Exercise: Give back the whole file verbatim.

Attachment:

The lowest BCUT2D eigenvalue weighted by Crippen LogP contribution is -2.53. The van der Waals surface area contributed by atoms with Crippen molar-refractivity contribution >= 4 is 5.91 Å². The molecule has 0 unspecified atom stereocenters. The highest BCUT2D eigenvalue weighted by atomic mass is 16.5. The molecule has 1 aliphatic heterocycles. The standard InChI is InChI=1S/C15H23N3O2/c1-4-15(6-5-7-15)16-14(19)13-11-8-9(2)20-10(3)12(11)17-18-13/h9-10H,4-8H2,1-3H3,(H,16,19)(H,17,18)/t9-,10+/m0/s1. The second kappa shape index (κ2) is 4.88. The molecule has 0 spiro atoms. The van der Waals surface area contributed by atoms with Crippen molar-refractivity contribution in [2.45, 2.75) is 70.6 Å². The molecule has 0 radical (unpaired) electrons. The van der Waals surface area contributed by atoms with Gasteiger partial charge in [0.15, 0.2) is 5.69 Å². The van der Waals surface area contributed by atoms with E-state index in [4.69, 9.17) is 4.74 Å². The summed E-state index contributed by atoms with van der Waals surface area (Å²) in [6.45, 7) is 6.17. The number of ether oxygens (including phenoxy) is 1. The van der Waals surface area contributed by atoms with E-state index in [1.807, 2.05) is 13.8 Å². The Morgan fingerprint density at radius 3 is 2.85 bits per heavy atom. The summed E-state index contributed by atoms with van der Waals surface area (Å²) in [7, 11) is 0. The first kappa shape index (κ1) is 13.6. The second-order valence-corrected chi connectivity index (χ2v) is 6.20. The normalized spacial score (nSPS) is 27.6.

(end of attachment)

The lowest BCUT2D eigenvalue weighted by Crippen LogP contribution is -2.53. The van der Waals surface area contributed by atoms with Crippen molar-refractivity contribution >= 4 is 5.91 Å². The molecule has 0 unspecified atom stereocenters. The highest BCUT2D eigenvalue weighted by atomic mass is 16.5. The molecule has 1 aliphatic heterocycles. The standard InChI is InChI=1S/C15H23N3O2/c1-4-15(6-5-7-15)16-14(19)13-11-8-9(2)20-10(3)12(11)17-18-13/h9-10H,4-8H2,1-3H3,(H,16,19)(H,17,18)/t9-,10+/m0/s1. The second kappa shape index (κ2) is 4.88. The molecule has 0 spiro atoms. The van der Waals surface area contributed by atoms with Crippen molar-refractivity contribution in [2.45, 2.75) is 70.6 Å². The molecule has 0 radical (unpaired) electrons. The van der Waals surface area contributed by atoms with Gasteiger partial charge in [0.15, 0.2) is 5.69 Å². The van der Waals surface area contributed by atoms with E-state index in [4.69, 9.17) is 4.74 Å². The summed E-state index contributed by atoms with van der Waals surface area (Å²) in [6.45, 7) is 6.17. The number of ether oxygens (including phenoxy) is 1. The van der Waals surface area contributed by atoms with E-state index in [1.807, 2.05) is 13.8 Å². The Morgan fingerprint density at radius 3 is 2.85 bits per heavy atom. The summed E-state index contributed by atoms with van der Waals surface area (Å²) in [7, 11) is 0. The first kappa shape index (κ1) is 13.6. The second-order valence-corrected chi connectivity index (χ2v) is 6.20. The normalized spacial score (nSPS) is 27.6.